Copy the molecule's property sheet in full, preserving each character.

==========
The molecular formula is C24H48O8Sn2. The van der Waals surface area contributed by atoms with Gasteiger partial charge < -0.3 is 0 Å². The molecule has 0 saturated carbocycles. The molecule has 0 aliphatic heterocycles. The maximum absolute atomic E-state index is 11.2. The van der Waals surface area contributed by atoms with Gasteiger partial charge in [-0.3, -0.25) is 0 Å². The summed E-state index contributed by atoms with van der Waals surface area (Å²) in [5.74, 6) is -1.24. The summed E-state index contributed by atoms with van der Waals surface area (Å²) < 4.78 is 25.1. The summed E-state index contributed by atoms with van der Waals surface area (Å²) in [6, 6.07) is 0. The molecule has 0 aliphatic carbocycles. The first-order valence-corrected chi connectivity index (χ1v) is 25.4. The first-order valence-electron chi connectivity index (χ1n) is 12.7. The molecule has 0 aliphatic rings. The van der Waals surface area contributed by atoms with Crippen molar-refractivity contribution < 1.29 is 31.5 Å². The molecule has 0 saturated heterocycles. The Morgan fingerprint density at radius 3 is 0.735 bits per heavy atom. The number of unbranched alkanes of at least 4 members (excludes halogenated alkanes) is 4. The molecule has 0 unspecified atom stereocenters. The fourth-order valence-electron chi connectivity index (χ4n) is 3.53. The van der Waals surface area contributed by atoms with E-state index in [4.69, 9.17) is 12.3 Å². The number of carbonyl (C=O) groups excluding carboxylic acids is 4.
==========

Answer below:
The molecular formula is C24H48O8Sn2. The van der Waals surface area contributed by atoms with Gasteiger partial charge < -0.3 is 0 Å². The molecule has 0 saturated carbocycles. The molecule has 0 aliphatic heterocycles. The maximum absolute atomic E-state index is 11.2. The van der Waals surface area contributed by atoms with Gasteiger partial charge in [-0.3, -0.25) is 0 Å². The summed E-state index contributed by atoms with van der Waals surface area (Å²) in [5.74, 6) is -1.24. The summed E-state index contributed by atoms with van der Waals surface area (Å²) < 4.78 is 25.1. The summed E-state index contributed by atoms with van der Waals surface area (Å²) in [6, 6.07) is 0. The molecule has 0 aliphatic carbocycles. The first-order valence-corrected chi connectivity index (χ1v) is 25.4. The first-order valence-electron chi connectivity index (χ1n) is 12.7. The molecule has 0 aliphatic rings. The van der Waals surface area contributed by atoms with Crippen molar-refractivity contribution < 1.29 is 31.5 Å². The molecule has 0 saturated heterocycles. The Morgan fingerprint density at radius 3 is 0.735 bits per heavy atom. The number of unbranched alkanes of at least 4 members (excludes halogenated alkanes) is 4. The molecule has 0 unspecified atom stereocenters. The fourth-order valence-electron chi connectivity index (χ4n) is 3.53. The van der Waals surface area contributed by atoms with E-state index in [4.69, 9.17) is 12.3 Å². The number of carbonyl (C=O) groups excluding carboxylic acids is 4.